Modelling growth variability in longline mussel farms as a function of stocking density and farm design

Type Article
Date 2011-11
Language English
Author(s) Rosland Rune1, Bacher CedricORCID2, Strand Oivind3, Aure Jan3, Strohmeier Tore3
Affiliation(s) 1 : Univ Bergen, Dept Biol, N-5020 Bergen, Norway.
2 : IFREMER, Ctr Brest, F-29280 Plouzane, France.
3 : Inst Marine Res, N-5817 Bergen, Norway.
Source Journal Of Sea Research (1385-1101) (Elsevier Science Bv), 2011-11 , Vol. 66 , N. 4 , P. 318-330
DOI 10.1016/j.seares.2011.04.009
WOS© Times Cited 43
Keyword(s) Longline farm configuration, Environmental conditions, Flow reduction, Seston depletion, Spatial growth variability
Abstract Mussels (Mytilus edulis) are commonly cultivated on artificial structures like rafts, poles or longlines to facilitate farming operations. Farm structures and dense mussel populations may result in water flow reduction and seston depletion and thus reduced individual mussel growth and spatial growth variability inside a farm. One of the challenges in mussel farming is thus to scale and configure farms in order to optimise total mussel production and individual mussel quality under different environmental regimes. Here we present a spatially resolved model for simulation of flow reduction, seston depletion and individual mussel growth inside a longline farm based on information about farm configuration (spacing between longlines, farm length and stocking density) and background environmental conditions (current speed, seston concentration and temperature). The model simulations are forced by environmental data from two fjords in south-western Norway and the farm configurations are defined within operational ranges.

The simulations demonstrate spatial growth patterns at longlines under environmental settings and farm configurations where flow reduction and seston depletion have significant impacts on individual mussel growth. Longline spacing has a strong impact on the spatial distribution of individual growth, and the spacing is characterised by a threshold value. Below the threshold growth reduction and spatial growth variability increase rapidly as a consequence of reduced water flow and seston supply rate, but increased filtration due to higher mussel densities also contributes to the growth reduction. The spacing threshold is moderated by other farm configuration factors and environmental conditions. Comparisons with seston depletion reported from other farm sites show that the model simulations are within observed ranges. A demonstration is provided on how the model can guide farm configuration with the aim of optimising total farm biomass and individual mussel quality (shell length, flesh mass, spatial flesh mass variability) under different environmental settings. The model has a potential as a decision support tool in mussel farm management and will be incorporated into a GIS-based toolbox for spatial aquaculture planning and management.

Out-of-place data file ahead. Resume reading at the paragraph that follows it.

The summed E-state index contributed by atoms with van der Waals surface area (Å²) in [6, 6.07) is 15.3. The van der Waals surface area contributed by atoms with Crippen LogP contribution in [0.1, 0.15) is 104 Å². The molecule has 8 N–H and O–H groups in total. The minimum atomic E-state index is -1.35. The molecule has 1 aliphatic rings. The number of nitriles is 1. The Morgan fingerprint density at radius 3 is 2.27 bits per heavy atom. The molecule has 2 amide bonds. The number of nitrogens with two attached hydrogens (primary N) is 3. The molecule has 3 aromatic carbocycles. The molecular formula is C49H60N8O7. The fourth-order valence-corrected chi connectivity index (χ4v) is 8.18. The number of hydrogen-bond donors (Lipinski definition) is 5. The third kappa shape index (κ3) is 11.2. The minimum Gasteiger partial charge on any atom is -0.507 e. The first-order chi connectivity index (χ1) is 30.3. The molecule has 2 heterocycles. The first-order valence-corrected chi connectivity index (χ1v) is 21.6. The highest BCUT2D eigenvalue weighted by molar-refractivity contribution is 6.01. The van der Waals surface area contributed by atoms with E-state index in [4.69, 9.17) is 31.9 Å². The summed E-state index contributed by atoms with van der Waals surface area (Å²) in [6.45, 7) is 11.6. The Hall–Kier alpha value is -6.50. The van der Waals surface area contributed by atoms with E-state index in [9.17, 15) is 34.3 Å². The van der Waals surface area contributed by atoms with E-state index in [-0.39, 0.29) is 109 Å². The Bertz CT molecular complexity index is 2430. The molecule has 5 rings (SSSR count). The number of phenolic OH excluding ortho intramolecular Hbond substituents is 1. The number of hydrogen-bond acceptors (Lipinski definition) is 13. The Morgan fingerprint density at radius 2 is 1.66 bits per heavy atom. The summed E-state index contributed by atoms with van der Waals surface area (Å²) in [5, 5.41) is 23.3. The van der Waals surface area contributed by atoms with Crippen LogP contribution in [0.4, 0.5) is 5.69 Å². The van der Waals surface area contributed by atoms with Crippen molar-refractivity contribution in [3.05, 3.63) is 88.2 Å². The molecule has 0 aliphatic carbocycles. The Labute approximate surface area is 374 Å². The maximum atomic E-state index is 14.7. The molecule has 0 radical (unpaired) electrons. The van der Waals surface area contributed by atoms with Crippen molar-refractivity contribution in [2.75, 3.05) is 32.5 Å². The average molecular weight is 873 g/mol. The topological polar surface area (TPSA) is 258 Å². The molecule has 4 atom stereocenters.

Research highlights

► New model for flow reduction, seston depletion and mussel growth in longline farms. ► Integration of processes at the level of individual mussels and at the farm level. ► Mussel size and condition depend on farm configuration and environment. ► Spacing between longlines is the most influential farm parameter on mussel growth. ► The effects of farm configuration are moderated by environmental conditions.
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